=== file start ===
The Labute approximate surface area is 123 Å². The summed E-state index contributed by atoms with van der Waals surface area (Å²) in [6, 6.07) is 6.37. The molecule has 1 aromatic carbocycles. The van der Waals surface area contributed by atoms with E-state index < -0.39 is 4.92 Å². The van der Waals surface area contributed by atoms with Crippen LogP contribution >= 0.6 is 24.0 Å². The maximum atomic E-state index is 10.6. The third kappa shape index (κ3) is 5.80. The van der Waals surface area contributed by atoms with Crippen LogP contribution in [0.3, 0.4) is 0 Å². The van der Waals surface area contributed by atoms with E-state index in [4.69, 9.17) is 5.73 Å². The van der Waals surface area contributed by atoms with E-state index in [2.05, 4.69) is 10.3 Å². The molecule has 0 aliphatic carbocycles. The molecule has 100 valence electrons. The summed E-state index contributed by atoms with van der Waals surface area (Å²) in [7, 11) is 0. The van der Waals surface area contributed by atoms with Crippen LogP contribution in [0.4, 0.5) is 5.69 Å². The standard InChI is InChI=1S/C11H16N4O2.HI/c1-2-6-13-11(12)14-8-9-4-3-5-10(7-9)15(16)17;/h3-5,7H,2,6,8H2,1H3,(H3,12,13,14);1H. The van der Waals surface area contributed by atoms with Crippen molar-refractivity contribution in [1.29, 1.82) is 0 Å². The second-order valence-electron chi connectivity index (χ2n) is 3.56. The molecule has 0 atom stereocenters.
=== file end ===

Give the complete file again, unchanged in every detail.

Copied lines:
The Labute approximate surface area is 123 Å². The summed E-state index contributed by atoms with van der Waals surface area (Å²) in [6, 6.07) is 6.37. The molecule has 1 aromatic carbocycles. The van der Waals surface area contributed by atoms with E-state index < -0.39 is 4.92 Å². The van der Waals surface area contributed by atoms with Crippen LogP contribution >= 0.6 is 24.0 Å². The maximum atomic E-state index is 10.6. The third kappa shape index (κ3) is 5.80. The van der Waals surface area contributed by atoms with Crippen LogP contribution in [0.3, 0.4) is 0 Å². The van der Waals surface area contributed by atoms with E-state index in [4.69, 9.17) is 5.73 Å². The van der Waals surface area contributed by atoms with E-state index in [2.05, 4.69) is 10.3 Å². The molecule has 0 aliphatic carbocycles. The molecule has 100 valence electrons. The summed E-state index contributed by atoms with van der Waals surface area (Å²) in [7, 11) is 0. The van der Waals surface area contributed by atoms with Crippen LogP contribution in [0.4, 0.5) is 5.69 Å². The standard InChI is InChI=1S/C11H16N4O2.HI/c1-2-6-13-11(12)14-8-9-4-3-5-10(7-9)15(16)17;/h3-5,7H,2,6,8H2,1H3,(H3,12,13,14);1H. The van der Waals surface area contributed by atoms with Crippen molar-refractivity contribution in [1.29, 1.82) is 0 Å². The second-order valence-electron chi connectivity index (χ2n) is 3.56. The molecule has 0 atom stereocenters.